JERUSALEM – Speculation has been building in Israeli media and political circles that Prime Minister Benjamin Netanyahu might be forced to reshuffle his governing coalition in order to increase the chances of reaching a peace deal with the Palestinian Authority.
According to reports in Haaretz and the Times of Israel, Netanyahu has been trying to convince Jewish Home Party leader and Minister of Economics Naftali Bennett and senior Likud ministers such as Defense Minister Moshe Ya’alon and Interior Minister Gideon Sa’ar that he would not jeopardize Israel’s security or compromise on issues like the fate of the Jordan Valley, Jerusalem and Palestinian refugees.
Speaking at a year-end economics conference sponsored by the Calcalist business newspaper, Ya’alon said that if he had to choose between a European Union boycott of Israel and compromising Israeli security that leads to endangering civilian population centers, he could live with a boycott.
“I don’t want a boycott,” Ya’alon told conference participants. “However, if the alternative to a European boycott is rockets from Nablus, Jenin and Ramallah on our cities, on Ben Gurion Airport, then… I prefer the European boycott.” Referring to western governments, Ya’alon added, “It is a matter of ignorance and unfamiliarity with the Middle East: its demographics, its mentality, and its culture.”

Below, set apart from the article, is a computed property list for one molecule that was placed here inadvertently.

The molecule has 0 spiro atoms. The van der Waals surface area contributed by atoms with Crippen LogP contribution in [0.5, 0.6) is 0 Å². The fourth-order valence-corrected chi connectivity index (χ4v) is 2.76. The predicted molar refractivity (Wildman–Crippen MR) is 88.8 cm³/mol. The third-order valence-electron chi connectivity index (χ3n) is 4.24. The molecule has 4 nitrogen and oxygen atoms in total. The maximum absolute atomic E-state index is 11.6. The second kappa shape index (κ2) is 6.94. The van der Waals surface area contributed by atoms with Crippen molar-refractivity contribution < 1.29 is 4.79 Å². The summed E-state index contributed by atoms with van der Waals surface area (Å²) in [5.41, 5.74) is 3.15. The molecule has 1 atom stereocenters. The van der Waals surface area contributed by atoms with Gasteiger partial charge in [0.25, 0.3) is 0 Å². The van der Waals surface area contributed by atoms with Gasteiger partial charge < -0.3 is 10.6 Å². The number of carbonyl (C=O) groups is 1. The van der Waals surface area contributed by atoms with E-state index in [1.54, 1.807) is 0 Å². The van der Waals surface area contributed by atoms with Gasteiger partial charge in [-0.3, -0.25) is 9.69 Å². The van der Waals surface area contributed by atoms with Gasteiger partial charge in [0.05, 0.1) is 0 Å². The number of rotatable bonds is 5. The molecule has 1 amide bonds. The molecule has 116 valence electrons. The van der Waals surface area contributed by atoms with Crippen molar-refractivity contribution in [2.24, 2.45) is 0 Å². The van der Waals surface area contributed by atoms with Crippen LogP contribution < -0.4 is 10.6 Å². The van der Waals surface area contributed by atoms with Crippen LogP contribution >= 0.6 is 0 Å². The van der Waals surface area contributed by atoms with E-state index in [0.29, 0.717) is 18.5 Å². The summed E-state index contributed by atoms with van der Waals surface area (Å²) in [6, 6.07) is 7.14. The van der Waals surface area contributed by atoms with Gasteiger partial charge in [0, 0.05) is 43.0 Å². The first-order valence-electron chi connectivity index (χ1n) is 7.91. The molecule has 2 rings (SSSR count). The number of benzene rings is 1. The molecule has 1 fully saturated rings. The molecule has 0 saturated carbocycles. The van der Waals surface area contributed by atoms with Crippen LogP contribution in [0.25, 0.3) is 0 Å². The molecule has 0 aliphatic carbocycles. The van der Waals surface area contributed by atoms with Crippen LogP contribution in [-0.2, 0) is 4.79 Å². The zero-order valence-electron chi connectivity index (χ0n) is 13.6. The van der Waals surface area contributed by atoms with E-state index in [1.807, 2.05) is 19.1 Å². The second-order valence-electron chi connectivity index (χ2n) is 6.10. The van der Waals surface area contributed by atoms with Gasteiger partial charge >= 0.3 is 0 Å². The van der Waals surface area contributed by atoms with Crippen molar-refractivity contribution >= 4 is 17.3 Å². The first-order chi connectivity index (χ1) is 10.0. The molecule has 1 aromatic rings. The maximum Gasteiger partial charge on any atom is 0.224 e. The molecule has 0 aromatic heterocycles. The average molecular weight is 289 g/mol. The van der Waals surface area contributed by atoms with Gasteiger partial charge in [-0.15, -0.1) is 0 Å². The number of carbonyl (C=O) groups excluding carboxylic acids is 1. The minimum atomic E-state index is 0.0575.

Shas, United Torah Judaism, and the Labor Party have said publicly that they would be willing to join the coalition if Jewish Home left the government on the eve of a peace agreement with the Palestinians. But no one is sure that the new “framework agreement plan” that Secretary of State John Kerry is bringing to Jerusalem and Ramallah this week will be amenable to either Netanyahu or PA President Mahmoud Abbas.
Bennett, Ya’alon and Sa’ar have reportedly expressed consternation over Israeli concessions to the Palestinians and Kerry – from releasing terrorists to land and security compromises – without securing any concessions from Abbas on such issues as recognizing Israel as a Jewish state, reasonable land swaps in Judea and Samaria, and deposing Hamas from power in the Gaza Strip.
Meanwhile, Israel’s Channel 10 News reported that Netanyahu was inclined to continue Israel-PA talks for another year on the basis of Kerry’s plan, which is highlighted by Palestinian statehood as per the pre-1967 lines. The Saudi Al Watan newspaper said that the plan would trigger a political tradeoff between Netanyahu and Abbas, whereby Israel would recognize the pre-1967 borders as the foundation for a future Palestinian state while the Palestinians would acknowledge Israel as the Jewish homeland.Steve K. Walz
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